Wednesday, November 4, 2020 / by Vic Markarian
Real Estate Is a Driving Force in the Economy
As the economy recovers from this year’s health crisis, the housing market is playing a leading role in the turnaround. It’s safe to say that what we call “home” is taking on a new meaning, causing many of us to consider buying or selling sooner rather than later. Housing, therefore, has thrived in an otherwise down year.
Today’s high buyer demand combined with low housing inventory means we’re seeing home prices appreciate at an above-average pace. This demand is being driven by those who want to take advantage of historically low mortgage rates. According to Freddie Mac:
"The record low mortgage rate environment is providing tangible support to the economy at a critical time, as housing continues to propel growth."
These factors are driving a positive impact on the economy as a whole. According to the National Association of Realtors (NAR), the real estate industry provided $3.7 billion dollars of economic impact to the country last year. To break it down, in 2019, the average newly constructed home contributed just over $88,000 per build to local economies. Across the country, real estate clearly makes a significant impact (See map below):In addition, last week, the Bureau of Economic Analysis announced the U.S. Gross Domestic Product increased at an annual rate of 33.1% in the 3rd quarter of this year, after decreasing by 31.4% in the second quarter. There’s no doubt the growing economy is being fueled in part by the soaring housing market. Experts forecast this housing growth to carry into 2021, continuing to make a big impact on the economy next year as well.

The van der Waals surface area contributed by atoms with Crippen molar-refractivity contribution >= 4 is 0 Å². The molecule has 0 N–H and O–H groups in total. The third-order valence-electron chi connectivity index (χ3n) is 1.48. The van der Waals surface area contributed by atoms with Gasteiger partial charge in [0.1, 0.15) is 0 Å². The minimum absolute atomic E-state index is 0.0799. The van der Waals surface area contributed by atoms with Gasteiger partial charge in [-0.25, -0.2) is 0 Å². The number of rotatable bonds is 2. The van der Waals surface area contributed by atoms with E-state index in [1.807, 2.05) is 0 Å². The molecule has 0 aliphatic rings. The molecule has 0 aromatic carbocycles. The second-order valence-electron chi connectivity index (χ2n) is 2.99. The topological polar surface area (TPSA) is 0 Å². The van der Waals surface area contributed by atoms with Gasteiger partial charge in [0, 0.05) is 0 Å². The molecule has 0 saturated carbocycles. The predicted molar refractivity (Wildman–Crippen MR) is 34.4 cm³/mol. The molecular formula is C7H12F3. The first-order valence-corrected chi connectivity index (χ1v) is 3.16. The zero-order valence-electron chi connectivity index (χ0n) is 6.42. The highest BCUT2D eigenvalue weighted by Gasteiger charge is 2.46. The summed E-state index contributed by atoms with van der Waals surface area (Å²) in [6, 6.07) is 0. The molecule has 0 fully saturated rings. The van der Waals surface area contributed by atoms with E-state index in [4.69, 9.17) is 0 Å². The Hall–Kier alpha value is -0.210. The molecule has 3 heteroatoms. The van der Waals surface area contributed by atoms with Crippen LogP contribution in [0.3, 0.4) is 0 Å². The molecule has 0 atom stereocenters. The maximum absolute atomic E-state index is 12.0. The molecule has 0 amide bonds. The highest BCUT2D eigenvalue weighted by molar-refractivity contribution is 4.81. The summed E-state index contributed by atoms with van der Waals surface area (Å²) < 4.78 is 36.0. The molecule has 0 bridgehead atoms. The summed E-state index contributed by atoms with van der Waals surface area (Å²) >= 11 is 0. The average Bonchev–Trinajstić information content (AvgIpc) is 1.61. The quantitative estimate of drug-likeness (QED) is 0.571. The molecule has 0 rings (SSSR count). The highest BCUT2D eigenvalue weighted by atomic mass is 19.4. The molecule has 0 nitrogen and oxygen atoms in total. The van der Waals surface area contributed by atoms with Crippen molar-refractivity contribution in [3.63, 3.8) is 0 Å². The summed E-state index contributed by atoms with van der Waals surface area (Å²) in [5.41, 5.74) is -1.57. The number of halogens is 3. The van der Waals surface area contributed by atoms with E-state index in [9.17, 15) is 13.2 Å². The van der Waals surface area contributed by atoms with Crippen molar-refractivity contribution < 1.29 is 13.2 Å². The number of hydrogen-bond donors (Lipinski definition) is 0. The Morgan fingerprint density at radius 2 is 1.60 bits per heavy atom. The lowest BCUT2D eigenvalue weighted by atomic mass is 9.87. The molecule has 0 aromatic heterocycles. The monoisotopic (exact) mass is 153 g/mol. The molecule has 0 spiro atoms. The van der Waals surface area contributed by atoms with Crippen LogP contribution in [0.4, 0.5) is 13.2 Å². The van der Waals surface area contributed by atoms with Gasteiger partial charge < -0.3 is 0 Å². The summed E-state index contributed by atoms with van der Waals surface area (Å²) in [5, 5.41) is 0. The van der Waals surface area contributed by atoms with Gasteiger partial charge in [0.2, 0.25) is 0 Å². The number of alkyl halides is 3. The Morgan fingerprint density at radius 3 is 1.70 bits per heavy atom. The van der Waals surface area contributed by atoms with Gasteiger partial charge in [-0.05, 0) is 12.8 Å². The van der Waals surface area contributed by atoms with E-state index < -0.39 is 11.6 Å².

The American Dream of homeownership has continued to thrive in the midst of this year’s economic downturn, and “home” has taken on a new meaning for many of us during this time. Best of all, the housing market is making a significant impact as the economy recovers.
Call Vic Markarian at 818-248-8668 today, for your home buying and selling needs. For inquiries, please call 818-248-8668.
Source: Keeping Current Matters